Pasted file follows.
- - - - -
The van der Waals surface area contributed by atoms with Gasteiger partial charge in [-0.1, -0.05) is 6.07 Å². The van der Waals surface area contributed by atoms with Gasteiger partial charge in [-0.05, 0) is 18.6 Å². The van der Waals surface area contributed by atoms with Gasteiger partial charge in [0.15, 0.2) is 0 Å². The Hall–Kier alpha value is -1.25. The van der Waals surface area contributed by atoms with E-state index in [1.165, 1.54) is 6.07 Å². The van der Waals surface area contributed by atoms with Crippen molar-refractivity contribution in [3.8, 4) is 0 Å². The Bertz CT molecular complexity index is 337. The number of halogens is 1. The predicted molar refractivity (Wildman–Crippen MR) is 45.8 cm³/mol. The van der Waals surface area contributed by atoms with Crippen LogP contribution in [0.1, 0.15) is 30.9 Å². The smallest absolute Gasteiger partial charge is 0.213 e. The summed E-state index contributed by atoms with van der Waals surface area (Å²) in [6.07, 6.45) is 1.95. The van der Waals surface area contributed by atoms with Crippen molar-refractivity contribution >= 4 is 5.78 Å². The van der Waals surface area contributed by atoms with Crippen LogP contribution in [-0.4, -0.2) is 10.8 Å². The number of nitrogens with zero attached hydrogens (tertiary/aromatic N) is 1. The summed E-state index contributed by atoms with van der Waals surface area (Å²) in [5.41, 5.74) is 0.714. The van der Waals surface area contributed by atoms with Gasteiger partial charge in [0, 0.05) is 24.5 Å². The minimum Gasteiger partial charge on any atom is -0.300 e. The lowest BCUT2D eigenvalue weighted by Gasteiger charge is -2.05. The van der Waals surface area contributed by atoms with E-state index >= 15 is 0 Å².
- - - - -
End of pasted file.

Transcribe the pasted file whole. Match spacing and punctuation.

The van der Waals surface area contributed by atoms with Gasteiger partial charge in [-0.1, -0.05) is 6.07 Å². The van der Waals surface area contributed by atoms with Gasteiger partial charge in [-0.05, 0) is 18.6 Å². The van der Waals surface area contributed by atoms with Gasteiger partial charge in [0.15, 0.2) is 0 Å². The Hall–Kier alpha value is -1.25. The van der Waals surface area contributed by atoms with E-state index in [1.165, 1.54) is 6.07 Å². The van der Waals surface area contributed by atoms with Crippen molar-refractivity contribution in [3.8, 4) is 0 Å². The Bertz CT molecular complexity index is 337. The number of halogens is 1. The predicted molar refractivity (Wildman–Crippen MR) is 45.8 cm³/mol. The van der Waals surface area contributed by atoms with Crippen LogP contribution in [0.1, 0.15) is 30.9 Å². The smallest absolute Gasteiger partial charge is 0.213 e. The summed E-state index contributed by atoms with van der Waals surface area (Å²) in [6.07, 6.45) is 1.95. The van der Waals surface area contributed by atoms with Crippen molar-refractivity contribution >= 4 is 5.78 Å². The van der Waals surface area contributed by atoms with Crippen LogP contribution in [-0.4, -0.2) is 10.8 Å². The number of nitrogens with zero attached hydrogens (tertiary/aromatic N) is 1. The summed E-state index contributed by atoms with van der Waals surface area (Å²) in [5.41, 5.74) is 0.714. The van der Waals surface area contributed by atoms with Gasteiger partial charge in [0, 0.05) is 24.5 Å². The minimum Gasteiger partial charge on any atom is -0.300 e. The lowest BCUT2D eigenvalue weighted by Gasteiger charge is -2.05. The van der Waals surface area contributed by atoms with E-state index >= 15 is 0 Å².